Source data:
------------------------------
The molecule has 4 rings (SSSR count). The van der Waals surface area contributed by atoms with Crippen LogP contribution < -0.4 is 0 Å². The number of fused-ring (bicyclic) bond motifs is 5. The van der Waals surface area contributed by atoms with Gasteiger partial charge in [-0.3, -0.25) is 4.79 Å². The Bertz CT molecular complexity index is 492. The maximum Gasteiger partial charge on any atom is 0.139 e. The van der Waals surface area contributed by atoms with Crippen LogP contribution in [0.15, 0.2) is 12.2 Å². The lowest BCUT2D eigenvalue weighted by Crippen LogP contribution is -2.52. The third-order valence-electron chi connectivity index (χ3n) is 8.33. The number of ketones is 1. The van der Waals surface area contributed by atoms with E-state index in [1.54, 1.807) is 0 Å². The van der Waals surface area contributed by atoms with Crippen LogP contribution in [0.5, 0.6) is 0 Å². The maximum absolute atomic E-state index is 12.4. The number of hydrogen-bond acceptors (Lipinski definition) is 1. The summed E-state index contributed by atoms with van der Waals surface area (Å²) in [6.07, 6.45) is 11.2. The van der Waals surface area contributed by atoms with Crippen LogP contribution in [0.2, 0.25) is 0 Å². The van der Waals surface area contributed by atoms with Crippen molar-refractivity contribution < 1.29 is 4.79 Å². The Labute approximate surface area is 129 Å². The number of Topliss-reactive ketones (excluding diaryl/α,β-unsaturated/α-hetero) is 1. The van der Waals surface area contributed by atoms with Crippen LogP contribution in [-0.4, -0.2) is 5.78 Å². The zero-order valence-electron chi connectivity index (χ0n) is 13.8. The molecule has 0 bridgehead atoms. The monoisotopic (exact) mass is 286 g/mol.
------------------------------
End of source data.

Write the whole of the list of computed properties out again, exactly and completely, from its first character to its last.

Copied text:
The molecule has 4 rings (SSSR count). The van der Waals surface area contributed by atoms with Crippen LogP contribution < -0.4 is 0 Å². The number of fused-ring (bicyclic) bond motifs is 5. The van der Waals surface area contributed by atoms with Gasteiger partial charge in [-0.3, -0.25) is 4.79 Å². The Bertz CT molecular complexity index is 492. The maximum Gasteiger partial charge on any atom is 0.139 e. The van der Waals surface area contributed by atoms with Crippen LogP contribution in [0.15, 0.2) is 12.2 Å². The lowest BCUT2D eigenvalue weighted by Crippen LogP contribution is -2.52. The third-order valence-electron chi connectivity index (χ3n) is 8.33. The number of ketones is 1. The van der Waals surface area contributed by atoms with E-state index in [1.54, 1.807) is 0 Å². The van der Waals surface area contributed by atoms with Crippen LogP contribution in [0.5, 0.6) is 0 Å². The maximum absolute atomic E-state index is 12.4. The number of hydrogen-bond acceptors (Lipinski definition) is 1. The summed E-state index contributed by atoms with van der Waals surface area (Å²) in [6.07, 6.45) is 11.2. The van der Waals surface area contributed by atoms with Crippen LogP contribution in [0.2, 0.25) is 0 Å². The van der Waals surface area contributed by atoms with Crippen molar-refractivity contribution < 1.29 is 4.79 Å². The Labute approximate surface area is 129 Å². The number of Topliss-reactive ketones (excluding diaryl/α,β-unsaturated/α-hetero) is 1. The van der Waals surface area contributed by atoms with Crippen LogP contribution in [-0.4, -0.2) is 5.78 Å². The zero-order valence-electron chi connectivity index (χ0n) is 13.8. The molecule has 0 bridgehead atoms. The monoisotopic (exact) mass is 286 g/mol.